Oasis never really spent a ton of cash on music videos. Probably because most of their money was going up their noses. But because their best songs never really reached for anything more epic than rock 'n' roll's basic emotional punch, budget-busting videos would have been pointless anyway. So most of the Top 10 Oasis Videos keep things simple, with Noel and Liam Gallagher leading their band through the songs with little outside interference (except for maybe a cameo by a favorite actor or two).
Bloated, unfocused and featuring a mix of pensive stares and psychedelic spillage, the video for 'Champagne Supernova' may be the most representative of all Oasis clips.
'Don't Look Back in Anger'
The video for the band's first single to feature Noel on lead vocals includes an appearance by actor Patrick Macnee, who starred in the 1960s British TV show 'The Avengers,' a group favorite.
We don't have a whole lotta nice things to say about Oasis' last album, 'Dig Out Your Soul.' But the video for 'I'm Outta Time,' featuring just Liam strolling through a surreal countryside, is wonderful.
Documenting several live shows from 2005, this collection of concert shots works better as band scrapbook than music video. But its reflective tone perfectly captures the final years.
This 'Heathen Chemistry' cut is one of Oasis' best post-'Morning Glory' songs. Its video is pretty cool too. 'Trainspotting' actor Robert Carlyle lip syncs to Noel's lead vocal.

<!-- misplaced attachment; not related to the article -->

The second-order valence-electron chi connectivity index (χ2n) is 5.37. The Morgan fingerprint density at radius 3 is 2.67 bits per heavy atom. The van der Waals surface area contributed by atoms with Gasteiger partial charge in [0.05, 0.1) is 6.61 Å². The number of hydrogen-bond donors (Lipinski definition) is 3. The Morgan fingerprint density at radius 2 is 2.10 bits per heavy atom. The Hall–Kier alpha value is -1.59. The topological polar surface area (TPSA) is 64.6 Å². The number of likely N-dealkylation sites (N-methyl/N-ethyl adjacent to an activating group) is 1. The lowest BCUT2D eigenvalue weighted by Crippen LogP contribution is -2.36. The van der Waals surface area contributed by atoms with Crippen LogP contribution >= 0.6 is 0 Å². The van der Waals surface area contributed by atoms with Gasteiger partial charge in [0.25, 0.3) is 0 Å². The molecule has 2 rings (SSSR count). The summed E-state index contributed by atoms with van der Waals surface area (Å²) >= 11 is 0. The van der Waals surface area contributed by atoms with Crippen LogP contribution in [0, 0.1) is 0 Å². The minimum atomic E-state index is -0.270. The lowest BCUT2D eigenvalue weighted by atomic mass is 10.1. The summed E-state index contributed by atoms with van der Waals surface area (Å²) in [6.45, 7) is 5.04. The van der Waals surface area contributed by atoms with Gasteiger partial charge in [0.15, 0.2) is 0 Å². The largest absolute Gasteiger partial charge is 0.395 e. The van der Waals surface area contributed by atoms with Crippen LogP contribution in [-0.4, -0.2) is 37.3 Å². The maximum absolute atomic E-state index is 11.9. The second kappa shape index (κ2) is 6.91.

We're not really sure what's going on with the robots in the part of this video that doesn't include Oasis. But whenever the camera focuses on the band, rock-star excess drips from every corner.
'Stand by Me' is one of the best songs on 1997's 'Be Here Now.' Its video is even better, as it unravels to show apparent acts of violence that are really quite the opposite. A stirring piece.
'Stop Crying Your Heart Out'
The group's fifth album, 2002's 'Heathen Chemistry,' is mostly a bloated mess. But this big centerpiece ballad strikes an epic mood, which carries over to its video, especially the band's performance sections.
Oasis' debut video pretty much serves as intro to the band and its various members' sneering faces, casual indifference and general rock-star swagger. Even this early on, they had it down.
Oasis' only Top 10 U.S. hit gets a stark and relatively straightforward black-and-white video featuring various circus performers wandering in and out of the frame. The focus is deservedly kept on the music.